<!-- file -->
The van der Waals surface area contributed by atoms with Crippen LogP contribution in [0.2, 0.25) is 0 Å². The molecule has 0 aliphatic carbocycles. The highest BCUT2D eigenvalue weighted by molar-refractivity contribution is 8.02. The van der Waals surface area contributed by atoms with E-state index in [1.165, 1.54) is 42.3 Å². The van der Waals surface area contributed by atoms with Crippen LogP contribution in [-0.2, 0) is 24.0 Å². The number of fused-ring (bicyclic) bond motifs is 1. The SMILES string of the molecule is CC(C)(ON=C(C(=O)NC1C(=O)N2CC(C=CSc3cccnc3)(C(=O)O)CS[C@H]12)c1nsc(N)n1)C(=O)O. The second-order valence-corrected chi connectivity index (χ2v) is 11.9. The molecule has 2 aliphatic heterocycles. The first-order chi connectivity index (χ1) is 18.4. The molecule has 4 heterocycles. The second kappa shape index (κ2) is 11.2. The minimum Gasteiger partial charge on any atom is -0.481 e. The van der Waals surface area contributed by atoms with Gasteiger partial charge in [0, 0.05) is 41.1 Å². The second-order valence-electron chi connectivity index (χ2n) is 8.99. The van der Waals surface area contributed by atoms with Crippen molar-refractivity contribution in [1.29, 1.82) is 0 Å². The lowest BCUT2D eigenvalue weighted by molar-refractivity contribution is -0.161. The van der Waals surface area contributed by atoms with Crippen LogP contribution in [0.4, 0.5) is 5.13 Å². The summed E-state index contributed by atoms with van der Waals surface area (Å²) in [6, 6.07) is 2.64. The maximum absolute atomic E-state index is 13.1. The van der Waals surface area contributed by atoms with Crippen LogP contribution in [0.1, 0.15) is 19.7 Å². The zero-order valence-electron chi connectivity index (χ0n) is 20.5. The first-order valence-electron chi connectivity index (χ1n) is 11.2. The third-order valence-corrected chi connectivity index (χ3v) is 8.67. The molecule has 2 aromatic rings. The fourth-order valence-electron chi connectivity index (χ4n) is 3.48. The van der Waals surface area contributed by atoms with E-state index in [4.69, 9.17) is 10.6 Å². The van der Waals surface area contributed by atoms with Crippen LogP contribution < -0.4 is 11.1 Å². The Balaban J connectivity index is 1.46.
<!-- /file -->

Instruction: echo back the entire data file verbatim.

The van der Waals surface area contributed by atoms with Crippen LogP contribution in [0.2, 0.25) is 0 Å². The molecule has 0 aliphatic carbocycles. The highest BCUT2D eigenvalue weighted by molar-refractivity contribution is 8.02. The van der Waals surface area contributed by atoms with E-state index in [1.165, 1.54) is 42.3 Å². The van der Waals surface area contributed by atoms with Crippen LogP contribution in [-0.2, 0) is 24.0 Å². The number of fused-ring (bicyclic) bond motifs is 1. The SMILES string of the molecule is CC(C)(ON=C(C(=O)NC1C(=O)N2CC(C=CSc3cccnc3)(C(=O)O)CS[C@H]12)c1nsc(N)n1)C(=O)O. The second-order valence-corrected chi connectivity index (χ2v) is 11.9. The molecule has 2 aliphatic heterocycles. The first-order chi connectivity index (χ1) is 18.4. The molecule has 4 heterocycles. The second kappa shape index (κ2) is 11.2. The minimum Gasteiger partial charge on any atom is -0.481 e. The van der Waals surface area contributed by atoms with Gasteiger partial charge in [0, 0.05) is 41.1 Å². The second-order valence-electron chi connectivity index (χ2n) is 8.99. The van der Waals surface area contributed by atoms with Crippen molar-refractivity contribution in [1.29, 1.82) is 0 Å². The lowest BCUT2D eigenvalue weighted by molar-refractivity contribution is -0.161. The van der Waals surface area contributed by atoms with Crippen LogP contribution in [0.4, 0.5) is 5.13 Å². The summed E-state index contributed by atoms with van der Waals surface area (Å²) in [6, 6.07) is 2.64. The maximum absolute atomic E-state index is 13.1. The van der Waals surface area contributed by atoms with Crippen LogP contribution in [0.1, 0.15) is 19.7 Å². The zero-order valence-electron chi connectivity index (χ0n) is 20.5. The first-order valence-electron chi connectivity index (χ1n) is 11.2. The third-order valence-corrected chi connectivity index (χ3v) is 8.67. The molecule has 2 aromatic rings. The fourth-order valence-electron chi connectivity index (χ4n) is 3.48. The van der Waals surface area contributed by atoms with E-state index in [4.69, 9.17) is 10.6 Å². The van der Waals surface area contributed by atoms with Crippen LogP contribution < -0.4 is 11.1 Å². The Balaban J connectivity index is 1.46.